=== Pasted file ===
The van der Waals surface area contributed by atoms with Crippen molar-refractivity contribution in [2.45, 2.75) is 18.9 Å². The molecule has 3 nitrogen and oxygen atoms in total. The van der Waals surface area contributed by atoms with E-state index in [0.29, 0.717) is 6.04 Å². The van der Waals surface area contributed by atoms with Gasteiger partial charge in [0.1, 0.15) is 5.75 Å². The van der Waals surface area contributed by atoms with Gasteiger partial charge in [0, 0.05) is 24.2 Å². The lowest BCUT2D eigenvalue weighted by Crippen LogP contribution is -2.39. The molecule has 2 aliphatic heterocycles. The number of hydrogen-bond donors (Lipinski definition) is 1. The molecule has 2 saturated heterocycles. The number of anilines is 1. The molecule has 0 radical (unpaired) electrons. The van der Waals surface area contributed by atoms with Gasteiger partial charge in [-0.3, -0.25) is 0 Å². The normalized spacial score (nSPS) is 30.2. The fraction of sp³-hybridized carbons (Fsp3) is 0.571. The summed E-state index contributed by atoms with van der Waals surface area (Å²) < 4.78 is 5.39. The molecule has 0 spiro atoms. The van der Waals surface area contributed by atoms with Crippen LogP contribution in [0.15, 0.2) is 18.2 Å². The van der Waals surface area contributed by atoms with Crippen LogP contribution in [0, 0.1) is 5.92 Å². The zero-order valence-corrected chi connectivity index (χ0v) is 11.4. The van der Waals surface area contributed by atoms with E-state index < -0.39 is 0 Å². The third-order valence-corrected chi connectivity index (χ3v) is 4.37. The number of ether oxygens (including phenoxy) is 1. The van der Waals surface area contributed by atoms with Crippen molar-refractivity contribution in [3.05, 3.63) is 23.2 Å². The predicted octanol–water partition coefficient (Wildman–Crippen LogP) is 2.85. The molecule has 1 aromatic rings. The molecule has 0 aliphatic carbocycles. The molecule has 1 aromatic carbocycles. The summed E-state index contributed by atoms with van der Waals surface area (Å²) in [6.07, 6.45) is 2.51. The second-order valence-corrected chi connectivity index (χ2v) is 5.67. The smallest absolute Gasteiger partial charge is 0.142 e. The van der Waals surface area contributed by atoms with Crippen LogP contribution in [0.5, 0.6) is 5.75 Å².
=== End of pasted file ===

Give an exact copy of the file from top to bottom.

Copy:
The van der Waals surface area contributed by atoms with Crippen molar-refractivity contribution in [2.45, 2.75) is 18.9 Å². The molecule has 3 nitrogen and oxygen atoms in total. The van der Waals surface area contributed by atoms with E-state index in [0.29, 0.717) is 6.04 Å². The van der Waals surface area contributed by atoms with Gasteiger partial charge in [0.1, 0.15) is 5.75 Å². The van der Waals surface area contributed by atoms with Gasteiger partial charge in [0, 0.05) is 24.2 Å². The lowest BCUT2D eigenvalue weighted by Crippen LogP contribution is -2.39. The molecule has 2 aliphatic heterocycles. The number of hydrogen-bond donors (Lipinski definition) is 1. The molecule has 2 saturated heterocycles. The number of anilines is 1. The molecule has 0 radical (unpaired) electrons. The van der Waals surface area contributed by atoms with Gasteiger partial charge in [-0.3, -0.25) is 0 Å². The normalized spacial score (nSPS) is 30.2. The fraction of sp³-hybridized carbons (Fsp3) is 0.571. The summed E-state index contributed by atoms with van der Waals surface area (Å²) < 4.78 is 5.39. The molecule has 0 spiro atoms. The van der Waals surface area contributed by atoms with Crippen LogP contribution in [0.15, 0.2) is 18.2 Å². The van der Waals surface area contributed by atoms with Crippen LogP contribution in [0, 0.1) is 5.92 Å². The zero-order valence-corrected chi connectivity index (χ0v) is 11.4. The van der Waals surface area contributed by atoms with E-state index < -0.39 is 0 Å². The third-order valence-corrected chi connectivity index (χ3v) is 4.37. The number of ether oxygens (including phenoxy) is 1. The van der Waals surface area contributed by atoms with Crippen molar-refractivity contribution in [3.05, 3.63) is 23.2 Å². The predicted octanol–water partition coefficient (Wildman–Crippen LogP) is 2.85. The molecule has 1 aromatic rings. The molecule has 0 aliphatic carbocycles. The molecule has 1 aromatic carbocycles. The summed E-state index contributed by atoms with van der Waals surface area (Å²) in [6.07, 6.45) is 2.51. The second-order valence-corrected chi connectivity index (χ2v) is 5.67. The smallest absolute Gasteiger partial charge is 0.142 e. The van der Waals surface area contributed by atoms with Crippen LogP contribution in [0.5, 0.6) is 5.75 Å².